Supporters hope to try again with redistricting amendment
Jul. 27, 2017
PIERRE, S.D. (AP) — Supporters of a constitutional amendment that would take control of redistricting from South Dakota legislators and give it to an independent commission hope to put the amendment before voters in 2018, a key supporter said Thursday.
Attorney General Marty Jackley this week filed an explanation of the amendment with the secretary of state's office, a step required before petition gatherers can spread out across the state. Supporter Rick Weiland, a former Democratic U.S. Senate candidate, said the plan — a reprise from 2016 — would make elections fairer in South Dakota.
"Why would we allow elected politicians, why would we afford them the opportunity to draw their legislative district?" Weiland said. "It just doesn't make any sense. When you have complete one-party domination, you're going to get one-party dominated redistricting efforts."
Redistricting is the process of redrawing electoral district boundaries every 10 years to account for population changes. When the process is carried out by elected officials, it often sparks lawsuits and claims of gerrymandering — attempting to draw the districts for political advantage.
Republicans control every statewide office and hold supermajorities in the state Legislature.
The amendment calls for switching control of the legislative redistricting process from legislators to an independent commission of nine people, with no more than three from any one political party. It mirrors a constitutional amendment that South Dakota voters rejected last year.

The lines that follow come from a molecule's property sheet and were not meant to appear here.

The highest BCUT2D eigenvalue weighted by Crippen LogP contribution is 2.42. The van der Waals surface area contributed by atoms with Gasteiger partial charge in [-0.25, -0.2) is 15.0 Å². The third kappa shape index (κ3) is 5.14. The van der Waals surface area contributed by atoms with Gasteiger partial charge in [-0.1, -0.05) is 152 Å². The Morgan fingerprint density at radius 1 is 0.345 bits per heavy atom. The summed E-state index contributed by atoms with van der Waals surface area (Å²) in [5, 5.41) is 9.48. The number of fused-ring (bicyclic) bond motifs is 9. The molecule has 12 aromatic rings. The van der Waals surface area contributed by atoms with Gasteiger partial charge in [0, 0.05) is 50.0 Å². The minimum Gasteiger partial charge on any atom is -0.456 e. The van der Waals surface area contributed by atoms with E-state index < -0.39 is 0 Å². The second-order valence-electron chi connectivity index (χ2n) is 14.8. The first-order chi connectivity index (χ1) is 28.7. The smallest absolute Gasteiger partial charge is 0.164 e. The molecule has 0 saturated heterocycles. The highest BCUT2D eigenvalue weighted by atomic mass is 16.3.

Political considerations get no mention in redistricting guidance provided by the state constitution. It just says each legislative district must consist of "compact, contiguous territory and shall have population as nearly equal as is practicable." The amendment specifies that party registration and voting history must be excluded from redistricting and that the home of any incumbent or candidate can't be identified or considered.
Under the plan, the commission would redistrict in 2021 and every decade after.
Supporters would have to submit nearly 28,000 valid signatures to the secretary of state by November 2017 for the new amendment to appear on the 2018 ballot. Passage of the amendment requires a simple majority.
The South Dakota Republican Party opposed the unsuccessful 2016 amendment. GOP Sen. Jim Bolin said the measure would give away power to non-elected officials to decide on something the Legislature did well in 2011.
"It's the most bogus, unnecessary thing that is out there," Bolin said. "It was defeated decisively last time, and I hope it's defeated decisively this time."
Redistricting will not affect federal races in South Dakota because the entire state is one congressional district.